New evidence reveals that police in the U.K. were deployed to spy on small left-wing political parties and groups for a period spanning almost four decades.
An investigation by The Guardian and the Undercover Research Group, a network of activists that scrutinizes police espionage, found that a total of 124 environmental, anti-racist, anti-war, human rights and other progressive groups were infiltrated by undercover police officers.
Among these groups was the Socialist Workers Party (SWP), which was subjected to at least one undercover officer being secretly implanted into the party almost continuously for a period stretching from 1970 until 2000.
The Guardian and the Undercover Research Group compiled a database of the groups that have been spied on by police, dating back to 1968.
The biggest infiltration was that of the SWP, an anti-capitalist party founded in 1950. As the Guardian reported last week, four of the police spies deceived female members of the SWP into carrying on sexual relationships while under false identities. One undercover officer even met one of his wives during deployment of the group and had a child with her.
An organization that opposed the Vietnam War was also infiltrated by nine officers between 1968 and 1972. Campaigns against apartheid, nuclear arms, the arms trade and even trade unions were penetrated and spied on by the police.
Twelve animal rights groups and eight groups focused on the conflict in Ireland were also included on the database of infiltrated organizations, along with 16 campaigns that were managed by families or their supporters fighting for justice after alleged police misconduct.
The database draws on investigations of the Undercover Policing Inquiry (UCPI). The purpose of the Inquiry, which is being led by the retired U.K. judge Sir John Mitting, is to investigate and report on undercover police operations carried out by the English and Welsh police forces since 1968.
As the UCPI website states: “The Inquiry will examine the contribution undercover policing has made to tackling crime, how it was and is supervised and regulated, and its effects on individuals involved – both police officers and others who came into contact them.”
Mitting’s inquiry paints an even more disturbing picture of police surveillance of progressive left-wing groups in Britain, disclosing that the information of more than 1,000 political organizations have been collected and stored by police spies throughout the 37-year period. Many of the spies stayed with the groups under fake identities for as long as five years, reporting on the activists’ actions and what protests they were planning.
One such undercover officer was Peter Francis, who was deployed to spy on anti-racist organizations such as Youth Against Racism. Francis later became a whistleblower, revealing how undercover police officers infiltrated the campaign to bring the killers of Stephen Lawrence – a black teenager who was murdered in a racially motivated attack in south east London in 1993 – to justice.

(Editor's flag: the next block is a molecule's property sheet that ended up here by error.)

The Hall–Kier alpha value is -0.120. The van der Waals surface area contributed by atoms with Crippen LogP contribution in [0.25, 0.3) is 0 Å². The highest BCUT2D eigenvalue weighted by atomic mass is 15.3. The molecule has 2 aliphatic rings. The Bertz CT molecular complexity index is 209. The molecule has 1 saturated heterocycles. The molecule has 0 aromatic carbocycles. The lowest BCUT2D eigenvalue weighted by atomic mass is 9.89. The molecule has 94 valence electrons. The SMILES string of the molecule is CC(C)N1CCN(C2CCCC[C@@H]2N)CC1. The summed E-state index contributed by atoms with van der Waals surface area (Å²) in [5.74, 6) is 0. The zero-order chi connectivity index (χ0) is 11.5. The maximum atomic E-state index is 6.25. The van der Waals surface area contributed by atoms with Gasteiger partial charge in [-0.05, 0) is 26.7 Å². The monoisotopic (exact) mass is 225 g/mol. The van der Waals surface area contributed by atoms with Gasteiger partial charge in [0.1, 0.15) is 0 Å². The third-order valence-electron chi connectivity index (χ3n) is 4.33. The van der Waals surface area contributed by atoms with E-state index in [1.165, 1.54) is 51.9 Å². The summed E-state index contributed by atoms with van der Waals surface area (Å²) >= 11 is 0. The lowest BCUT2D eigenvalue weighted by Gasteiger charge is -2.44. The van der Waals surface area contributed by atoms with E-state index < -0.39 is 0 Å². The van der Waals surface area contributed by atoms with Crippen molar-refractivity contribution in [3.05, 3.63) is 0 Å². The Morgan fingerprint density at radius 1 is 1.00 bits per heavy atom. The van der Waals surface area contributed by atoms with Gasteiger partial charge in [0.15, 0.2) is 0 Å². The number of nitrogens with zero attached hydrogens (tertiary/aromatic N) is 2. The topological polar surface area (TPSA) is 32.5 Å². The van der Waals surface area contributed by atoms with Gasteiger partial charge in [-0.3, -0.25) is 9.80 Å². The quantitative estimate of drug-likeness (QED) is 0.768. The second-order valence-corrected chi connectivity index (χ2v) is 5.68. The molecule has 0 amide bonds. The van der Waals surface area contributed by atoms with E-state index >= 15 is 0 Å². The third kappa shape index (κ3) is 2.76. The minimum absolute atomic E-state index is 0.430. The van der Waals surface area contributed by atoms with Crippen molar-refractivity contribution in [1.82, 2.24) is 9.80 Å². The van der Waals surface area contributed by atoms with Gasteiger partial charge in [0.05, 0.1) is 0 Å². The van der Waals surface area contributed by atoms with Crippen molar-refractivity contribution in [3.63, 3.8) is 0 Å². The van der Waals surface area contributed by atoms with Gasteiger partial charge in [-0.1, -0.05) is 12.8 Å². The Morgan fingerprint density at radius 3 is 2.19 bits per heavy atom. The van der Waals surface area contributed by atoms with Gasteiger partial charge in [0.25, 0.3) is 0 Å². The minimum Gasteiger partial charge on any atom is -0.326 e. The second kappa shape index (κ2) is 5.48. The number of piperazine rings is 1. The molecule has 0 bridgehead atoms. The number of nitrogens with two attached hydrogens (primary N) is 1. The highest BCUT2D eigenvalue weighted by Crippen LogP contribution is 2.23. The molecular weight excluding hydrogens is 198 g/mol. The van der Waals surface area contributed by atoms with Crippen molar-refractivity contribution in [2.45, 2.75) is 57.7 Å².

For years, Francis disclosed details of the undercover infiltration tactics of his former unit, the Special Demonstration Squad (SDS), which, according to Francis, went much further than the infiltration of the Lawrence campaign.
The Special Demonstration Squad and its fellow undercover unit, the National Public Order Intelligence Unit, have since been disbanded and, according to the Metropolitan Police, will be fully scrutinized by the public enquiry.
What is arguably the most concerning component of the four-decade-long program of police spying is the fact that the list of targeted groups uncovered, so far, are overwhelmingly left-wing, progressive groups that challenge the economic and political status quo.
As the Guardian notes, only three far-right groups have been identified as being infiltrated by police spies: the British National Party, the United British Alliance and Combat 18. Such aggressive police targeting of anti-racist, environmental and anti-war groups, many of which were small, is sparking reaction from those who seek to stamp out unscrupulous police practices and hostility toward left-wing activist groups.
As Guardian columnist Owen Jones posted on social media in response to his paper's investigation: “The left is dismissed as tinfoil hat wearing conspiracy theorists when it talks about this, but the British state infiltrated left-wing movements on a small scale, and it could be delusional to believe that it isn’t happening now.”
While today’s police spying might not be as blatant as the example of an undercover officer living a lie as a fellow activist among a group of protestors, contemporary policing comes under the guise of electronic surveillance.
The exploitation of spying technology on citizens through electronic means is so prevalent that the European Court of Human Rights recently ruled the U.K.’s mass surveillance program exposed by U.S. whistleblower Edward Snowden to be a violation of privacy.
The ECHR’s watershed ruling on Britain’s electronic surveillance program resulted from a challenge brought to the ECHR by a coalition of human rights groups, civil liberty organizations and privacy advocates – ironically, groups that are likely to have been infiltrated and spied on by undercover police.
Meanwhile, as British authorities seem to predominantly target progressive, left-wing groups, the U.K. is experiencing a rise in right-wing extremism, with attacks on Muslims on the rise along with the emergence of neo-Nazi groups and other far-right extremist organizations promoting anti-immigrant and white supremacist views and propaganda.